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Inside the Naga Sadhus' camp at Kumbh Mela

Last updated on: April 9, 2010 11:57 IST

Inside the Naga Sadhus' camp at Kumbh Mela

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Rediff.com's Sanchari Bhattacharya and Reuben N V travelled to Haridwar to be a part of the world's largest religious gathering, and spent some time with the famous yet mysterious Naga Sadhus.

They are one of the most popular attractions of the Kumbh Mela. They are a visual delight for photographers, an enigma for true devotees and on the itinerary of every foreign tourist.

Ironically, the Naga Sadhus also happen to be the most low-profile and reclusive bunch of saints at the religious gathering. Their decrepit tents, frill-less blessings and reluctance to talk to the media are in sharp contrast to the ostentatious camps, five-course prasads and PR mechanisms of the other holy men at the mela.

Unless they venture out for a Ganga Snan (ritual bath) or other religious quests, they are difficult to find in the overcrowded fair populated by scores of sadhus. Peacefully tucked away in a by-lane of Haridwar, Naga Sadhus prefer to stay away from the scrutiny and glare of the media and tourists alike. Their reputation of being volatile and unpredictable also helps in keeping many devotees away.

But when some enterprising tourists and overzealous journalists do make their way to their remote ashram, these sadhus gladly share their stories and their ganja chillums. (The chillum with cannabis may be a major reason for the popularity of these sadhus despite their reputed mercurial temper).

They are worshippers of Lord Shiva and Agni (Fire God). Having given up every single piece of clothing while taking the pledge of sanyaas, they smear themselves with the vibhuti (ash) left behind by agni. The vibhuti is not only considered to be holy, but is also said to possess curative and protective powers.


Image: The Naga Sadhus at Kumbh Mela
Photographs: Reuben NV
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"When you offer puja to the Gods, most of them take too much time to accept it. But when you offer something to Agni, he immediately consumes it and leaves behind vibhuti for us," explains Kotwala Khandanand Saraswati, a Naga Sahu.

Smiling and friendly, he makes for a spectacular sight as he flicks his dreadlocks into submission and lights up his chillum. Alakh, he bellows, and is joined by a defeaning chorus of Niranjan from the other Naga Sadhus around him. (A term denoting God; literally means the one who is sightless and spot-free)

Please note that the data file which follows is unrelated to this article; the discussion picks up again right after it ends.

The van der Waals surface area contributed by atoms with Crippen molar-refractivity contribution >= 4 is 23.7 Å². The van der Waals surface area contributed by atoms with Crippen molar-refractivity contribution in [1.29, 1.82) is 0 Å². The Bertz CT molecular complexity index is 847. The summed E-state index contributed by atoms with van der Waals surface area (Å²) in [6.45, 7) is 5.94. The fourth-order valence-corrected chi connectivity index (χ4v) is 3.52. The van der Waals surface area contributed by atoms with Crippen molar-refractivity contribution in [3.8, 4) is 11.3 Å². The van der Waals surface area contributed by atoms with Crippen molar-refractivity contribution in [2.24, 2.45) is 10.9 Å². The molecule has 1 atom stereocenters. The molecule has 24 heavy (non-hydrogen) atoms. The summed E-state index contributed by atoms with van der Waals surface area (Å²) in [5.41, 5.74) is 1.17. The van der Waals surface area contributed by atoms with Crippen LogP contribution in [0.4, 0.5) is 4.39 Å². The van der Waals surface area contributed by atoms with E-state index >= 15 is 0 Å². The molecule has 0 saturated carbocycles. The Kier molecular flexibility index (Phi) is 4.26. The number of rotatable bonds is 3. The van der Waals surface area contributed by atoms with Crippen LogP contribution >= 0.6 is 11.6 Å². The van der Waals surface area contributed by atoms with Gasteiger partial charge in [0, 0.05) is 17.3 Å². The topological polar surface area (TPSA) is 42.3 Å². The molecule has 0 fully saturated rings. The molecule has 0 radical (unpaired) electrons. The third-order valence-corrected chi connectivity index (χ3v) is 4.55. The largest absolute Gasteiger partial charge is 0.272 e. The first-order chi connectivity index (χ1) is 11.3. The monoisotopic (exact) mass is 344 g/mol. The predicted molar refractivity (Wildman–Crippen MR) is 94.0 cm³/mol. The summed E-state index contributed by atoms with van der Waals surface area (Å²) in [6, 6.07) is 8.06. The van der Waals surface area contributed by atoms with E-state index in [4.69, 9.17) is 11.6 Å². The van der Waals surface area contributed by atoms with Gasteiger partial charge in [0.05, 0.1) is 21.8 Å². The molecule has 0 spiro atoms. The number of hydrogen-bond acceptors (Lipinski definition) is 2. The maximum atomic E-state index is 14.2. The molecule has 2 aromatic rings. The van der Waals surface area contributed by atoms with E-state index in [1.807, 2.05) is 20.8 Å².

The mild narcotic helps them concentrate better in meditation and yoga, says Khandanand Saraswati, adding that it becomes a dangerous addictive only when taken beyond a limited quantity. 

The Naga Sadhus have a six-year indoctrination process during which they wear a langoti. After taking the pledge of sanyaas at the Kumbh Mela, they give up clothes for the rest of their lives.

It is a symbolic gesture, says Khandanand Saraswati, adding, "We have left our families, given up our comforts, severed all our ties. Clothes were the last thing that had bound us to sansaar (the material world), we had to give that up too."

Doesn't he feel cold in the bitter winters of north India? "No, I don't. My vibhuti protects me from everything," he says.


Image: Kotwala Khandanand Saraswati
Photographs: Reuben NV
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Other than the variety of colourful rudrakshs (holy beads) wrapped around his neck and wrists, he also sports a pair of goggles on his ash-covered face. Ask him about the incongruous accessory, and he admits sheepishly, "It is just for convenience. To protect my eyes from the dust, mosquitoes; when I ride a bike, I do need them."

In the years between the Kumbh Melas, these Naga Sadhus retreat to their ashrams in north India, where they spend their time in meditation, yoga and researching the healing powers of various herbs. They don't travel much, and are rarely seen anywhere beyond the Kumbh Mela.

"We don't believe in publicity, it's a waste of time," says Khandanand Saraswati.

But every year, dozens of young men manage to track down their remote ashrams, in an attempt to become part of this charismatic bunch. They are attracted by folklore about the Naga Sadhus' miraculous powers as well as tremendous physical strength.

After six years of rigorous brahmacharya, during which they have to prove themselves to five different gurus, few of them manage to make it. But those who do, become a part of the most mysterious and elusive cult of sadhus in India.

Image: A Naga Sadhu at the Kumbh Mela
Photographs: Reuben NV
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